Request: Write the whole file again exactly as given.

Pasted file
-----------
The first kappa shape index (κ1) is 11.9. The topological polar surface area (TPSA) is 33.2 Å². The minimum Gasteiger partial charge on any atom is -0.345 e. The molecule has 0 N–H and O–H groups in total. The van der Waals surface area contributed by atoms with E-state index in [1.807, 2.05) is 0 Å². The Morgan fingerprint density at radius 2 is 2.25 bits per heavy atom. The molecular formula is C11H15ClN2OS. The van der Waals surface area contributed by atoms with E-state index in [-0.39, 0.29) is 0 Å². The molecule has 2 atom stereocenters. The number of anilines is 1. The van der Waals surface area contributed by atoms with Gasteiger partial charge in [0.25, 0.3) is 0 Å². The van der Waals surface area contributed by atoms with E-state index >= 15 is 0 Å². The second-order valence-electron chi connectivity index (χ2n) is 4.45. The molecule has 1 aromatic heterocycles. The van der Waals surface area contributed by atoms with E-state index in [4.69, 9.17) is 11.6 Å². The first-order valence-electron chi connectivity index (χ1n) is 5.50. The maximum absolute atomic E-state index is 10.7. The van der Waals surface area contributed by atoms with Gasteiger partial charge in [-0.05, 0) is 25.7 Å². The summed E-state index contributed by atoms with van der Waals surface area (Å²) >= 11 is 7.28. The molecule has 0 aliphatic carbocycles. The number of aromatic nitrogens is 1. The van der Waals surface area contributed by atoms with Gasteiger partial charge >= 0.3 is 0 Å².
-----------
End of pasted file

The first kappa shape index (κ1) is 11.9. The topological polar surface area (TPSA) is 33.2 Å². The minimum Gasteiger partial charge on any atom is -0.345 e. The molecule has 0 N–H and O–H groups in total. The van der Waals surface area contributed by atoms with E-state index in [1.807, 2.05) is 0 Å². The Morgan fingerprint density at radius 2 is 2.25 bits per heavy atom. The molecular formula is C11H15ClN2OS. The van der Waals surface area contributed by atoms with E-state index in [-0.39, 0.29) is 0 Å². The molecule has 2 atom stereocenters. The number of anilines is 1. The van der Waals surface area contributed by atoms with Gasteiger partial charge in [0.25, 0.3) is 0 Å². The van der Waals surface area contributed by atoms with E-state index >= 15 is 0 Å². The second-order valence-electron chi connectivity index (χ2n) is 4.45. The molecule has 1 aromatic heterocycles. The van der Waals surface area contributed by atoms with E-state index in [4.69, 9.17) is 11.6 Å². The first-order valence-electron chi connectivity index (χ1n) is 5.50. The maximum absolute atomic E-state index is 10.7. The van der Waals surface area contributed by atoms with Gasteiger partial charge in [-0.05, 0) is 25.7 Å². The summed E-state index contributed by atoms with van der Waals surface area (Å²) >= 11 is 7.28. The molecule has 0 aliphatic carbocycles. The number of aromatic nitrogens is 1. The van der Waals surface area contributed by atoms with Gasteiger partial charge >= 0.3 is 0 Å².